Merritt: Companies Relaxing Rules to Deal With Opioid Issue

Posted: Updated:
Merritt says every Hoosier "is affected by this scourge in one way or another." Merritt says every Hoosier "is affected by this scourge in one way or another."
INDIANAPOLIS -

An Indiana senator who has been a major voice in the battle against the opioid epidemic says addiction is causing companies to relax their drug testing rules. "People are having to not drug test when they ordinarily would to get employees," says Jim Merritt (R-31). He believes those companies are hopeful that, if an employee has addiction issues, they can resolve them in-house without termination. The recently-released Indiana University Kelley School of Business economic forecast pegs the annual economic cost of the epidemic at more than $1 billion in the state.

Merritt was one of several lawmakers that last month praised President Donald Trump for declaring the nation's opioid epidemic a national public health emergency. At the time, he said the issue "has impacted every household in our state and nation in one way or another," and that lawmakers "are working diligently to kill this epidemic in Indiana."

Kyle Anderson, one of the economists behind the IU Kelley forecast, says, in addition to the public health toll, opioid misuse takes qualified people out of the work force and impacts the productivity of those who are working. The report estimates the annual loss in Indiana's Gross State Product as a result of the epidemic to be between $1.25 billion and $1.8 billion.

Fighting addiction is the focus of Indiana University's third Grand Challenges initiative, which Merritt says is an "exceptional statement." The $50 million effort will bring together resources from the university's seven campuses throughout the state for projects covering issues including substance abuse prevention, early intervention, treatment, recovery and enforcement and the training of addictions professionals.

"As I've said many times," says Merritt, "6.6 million Hoosiers...everyone is affected by this scourge in one way or another."

  • Perspectives

    • Plan Developed; Time For Action

      More than two hundred community leaders from all corners of the region gathered last week in Mishawaka for the unveiling of the first ever regional economic development plan. The plan launch marked the culmination of more than a year of work by hundreds of volunteers seeking to develop a roadmap for regional development over the next seven years. The plan comes on the heels of...

    More

Subscribe

Name:
Company Name:
Email:
Confirm Email:
HTML
INside Edge
Morning Briefing
BigWigs & New Gigs
Life Sciences Indiana
Indiana Connections
INPower
Subscribe
Unsubscribe

Events



  • Most Popular Stories

    • Gen Con Extends With Indianapolis

      Gen Con LLC has extended its agreement to hold its massive gaming event in Indianapolis through 2022. Last year's event attracted record turnstile attendance of nearly 208,000. For the first time in its 50-year history, the convention sold out all of its attendee badges before last year's event began. The event also added the first level of Lucas Oil Stadium, and reached Bankers Life Fieldhouse for the first time for a concert by Grammy-winning band They Might Be Giants.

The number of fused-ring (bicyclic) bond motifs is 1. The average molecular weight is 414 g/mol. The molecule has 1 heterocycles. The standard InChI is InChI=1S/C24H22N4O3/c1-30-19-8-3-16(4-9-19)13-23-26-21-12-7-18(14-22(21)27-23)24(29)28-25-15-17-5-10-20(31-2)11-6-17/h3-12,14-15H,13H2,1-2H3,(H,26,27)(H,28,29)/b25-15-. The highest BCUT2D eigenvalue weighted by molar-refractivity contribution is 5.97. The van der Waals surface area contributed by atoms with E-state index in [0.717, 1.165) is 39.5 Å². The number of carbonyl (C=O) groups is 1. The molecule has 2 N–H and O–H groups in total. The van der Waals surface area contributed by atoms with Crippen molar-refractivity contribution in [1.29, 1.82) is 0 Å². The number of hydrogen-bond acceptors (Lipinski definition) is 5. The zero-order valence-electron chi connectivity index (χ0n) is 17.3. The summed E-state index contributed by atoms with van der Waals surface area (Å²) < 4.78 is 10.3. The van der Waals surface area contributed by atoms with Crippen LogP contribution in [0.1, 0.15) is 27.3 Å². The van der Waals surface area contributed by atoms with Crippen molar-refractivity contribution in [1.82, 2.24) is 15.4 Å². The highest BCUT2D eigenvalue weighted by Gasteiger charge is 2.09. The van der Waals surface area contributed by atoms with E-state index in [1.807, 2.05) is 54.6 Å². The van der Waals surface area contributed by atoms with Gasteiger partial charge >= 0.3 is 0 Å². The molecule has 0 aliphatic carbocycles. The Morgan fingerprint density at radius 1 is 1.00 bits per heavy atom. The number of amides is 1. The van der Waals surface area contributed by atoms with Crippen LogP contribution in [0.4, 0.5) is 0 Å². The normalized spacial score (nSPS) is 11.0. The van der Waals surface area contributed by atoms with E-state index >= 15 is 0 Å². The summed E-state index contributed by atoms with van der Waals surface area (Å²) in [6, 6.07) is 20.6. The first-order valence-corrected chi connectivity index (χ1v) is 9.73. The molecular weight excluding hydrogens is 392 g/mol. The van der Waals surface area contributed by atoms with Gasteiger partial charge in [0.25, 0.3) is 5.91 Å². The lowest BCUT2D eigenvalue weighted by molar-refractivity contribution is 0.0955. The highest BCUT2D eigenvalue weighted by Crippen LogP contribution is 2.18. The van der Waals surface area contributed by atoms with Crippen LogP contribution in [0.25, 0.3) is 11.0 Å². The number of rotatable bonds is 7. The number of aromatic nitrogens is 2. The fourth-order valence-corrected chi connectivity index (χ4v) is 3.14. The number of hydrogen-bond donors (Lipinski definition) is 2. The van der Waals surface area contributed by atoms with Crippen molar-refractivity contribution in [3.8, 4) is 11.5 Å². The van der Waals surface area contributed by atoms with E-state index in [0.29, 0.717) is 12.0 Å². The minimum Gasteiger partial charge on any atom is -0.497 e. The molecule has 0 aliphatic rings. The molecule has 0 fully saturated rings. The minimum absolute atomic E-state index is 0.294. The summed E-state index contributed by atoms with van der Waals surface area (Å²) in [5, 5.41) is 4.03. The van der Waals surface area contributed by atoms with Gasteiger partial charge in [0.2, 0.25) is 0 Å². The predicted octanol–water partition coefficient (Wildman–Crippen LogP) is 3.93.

• Cummins to Design Combat Engines That Elude the Enemy

      The monstrous, larger-than-life military tanks of tomorrow could be powered by Hoosier ingenuity. A recent $47 million defense contract delivers marching orders for Columbus-based Cummins Inc.: develop the next-generation engine to power U.S. combat vehicles, and it must be stronger, but smaller, and elusive to enemies’ efforts to spot it. 

    • Manufacturing Exec: Indiana Has a 'Population Problem'

      The president of the Indiana Manufacturers Association says, to fill the growing number of openings in Indiana's manufacturing sector and beyond, the state needs to ramp up efforts to increase its population. "Our check engine light is on," says Brian Burton, "and it's blinking." He says the association is pushing a measure with state lawmakers that would exempt some people who move to Indiana for a job from paying state income tax for a number of years.

    • Greenwood Approves Downtown Projects

      The Greenwood Redevelopment Commission has approved more than $4.5 million in downtown projects. They include a major exterior renovation for Planetary Brewing and a new connector road. The Planetary Brewing project is being supported by funding from the G.R.O.W. Greenwood Initiative, which is a matching grant program to help businesses along some of the city's most traveled corridors improve their aesthetic appeal. RDC President Brent Tilson says the results have been...

    • Study: Indiana Amish Gene Mutation Shows Longer Life Potential

      Northeast Indiana's Amish population is at the center of research that could help people live longer. Results from a 2015 study that were published late last year in the journal ScienceAdvances suggests those who possess a specific gene mutation, first identified in 1991 by the Indiana Hemophilia and Thrombosis Center in an Adams County girl with a rare bleeding disorder, live around a decade longer than normal. They also had lower insulin levels and diabetes rates.